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Front View [30K]

  • Released June 1953
  • Band 1 Superhet (tuneable)
  • 14-inch MW36-24 C.R.T. with 10KV E.H.T.
  • 18 Valves
  • A.C./D.C. Mains
  • Original Cost £63 incl. tax
NOTES Released barely 6 months before ITV capable sets began to appear, the TV32 is now one of the rarest of the Bush bakelite televisions. The cabinet is identical to the later Band I/III TV62 but uses the older chassis layout.

The cabinet design follows on from that most yuppie of all bakelite sets, the TV22, but fitted with a more modern CRT, a relatively new-fangled rectangular tube.
SERVICE DATA You can download provisional service data from the Bush section of the TV manufacturers page.
Typical bakelite crack [6K]
A not untypical crack found
in these style of cabinets.
TV32 in action (showing Tony Hancock [8K]
Tony Hancock - converted from 405
to 625 by the Beeb. Restored back
to 405 by Domino.

Bought as a scrap set by Danger Man ;-) who took pity on it and had a right battle getting it to work again. The knobs are wrong (right style, wrong text) and the cabinet has a large crack.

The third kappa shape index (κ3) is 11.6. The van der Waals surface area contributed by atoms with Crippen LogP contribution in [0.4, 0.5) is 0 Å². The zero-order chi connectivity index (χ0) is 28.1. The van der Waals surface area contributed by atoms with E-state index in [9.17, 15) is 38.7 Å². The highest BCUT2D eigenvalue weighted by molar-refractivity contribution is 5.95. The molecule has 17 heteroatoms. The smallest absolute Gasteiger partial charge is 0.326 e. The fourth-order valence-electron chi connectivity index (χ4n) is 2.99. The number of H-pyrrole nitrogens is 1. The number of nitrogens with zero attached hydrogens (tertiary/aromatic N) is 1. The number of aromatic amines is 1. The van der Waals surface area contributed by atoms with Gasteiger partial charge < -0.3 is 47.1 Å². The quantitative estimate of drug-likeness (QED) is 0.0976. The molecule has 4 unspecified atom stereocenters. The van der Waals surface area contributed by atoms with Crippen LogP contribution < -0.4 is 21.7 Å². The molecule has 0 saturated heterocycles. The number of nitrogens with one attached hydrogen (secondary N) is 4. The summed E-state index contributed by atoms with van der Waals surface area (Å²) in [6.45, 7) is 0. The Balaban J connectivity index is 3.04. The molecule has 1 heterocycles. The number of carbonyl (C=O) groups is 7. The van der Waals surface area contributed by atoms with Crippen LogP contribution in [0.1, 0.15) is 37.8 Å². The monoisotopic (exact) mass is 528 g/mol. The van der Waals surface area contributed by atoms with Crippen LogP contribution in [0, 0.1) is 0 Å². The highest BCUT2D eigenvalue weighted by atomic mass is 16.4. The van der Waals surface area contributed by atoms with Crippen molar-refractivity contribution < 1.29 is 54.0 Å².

I bought a scrap TV62 off fleabuy a while back in anticipation of getting this set. There are two panels screwed to the upper rear of the cabinet and the bolts screw straight into the bakelite. If the screws rust they stick fast and if you apply to much pressure trying to unscrew them then this will risk cracking the cabinet - I suspect that's how this one got cracked.

Top tip : Apply *lots* of WD40 over several days. Then apply a 50W soldering iron directly to the bolt head until it smokes and then try unscrewing. I found pliers better as you can apply a twisting action that with luck reduces the stress on the cabinet, but take care to arrange things such that if (when!) your pliers slip you won't end up punching the neck of the tube.

WHERE FOUND Bought privately for 40 notes.
Yes, this is the rarest of the Bush bakelites, but rarity is relative - huge numbers of Bush sets from the period survive today.

Chassis View [37K]
The standard Bush "one above, one below" chassis layout. The (lower) RF chassis is easilly removed which results in excellent access to the components on the underside of the (upper) timebase and power supply chassis. It's a shame that more manufacturers didn't have such consideration for the poor muppets that had to mend their sets.

Underside of RF chassis [36K]
I'm not entirely sure but I suspect it is possible that one of
the resistors and a couple of the caps might not be original :-)

No big suprise the speaker is a replacement. TV22, TV32, TV43, they all
seem to turn up with their original speaker rotted away. I don't know why.

Page copyright
J.Evans 2006
Last updated
26th March 2006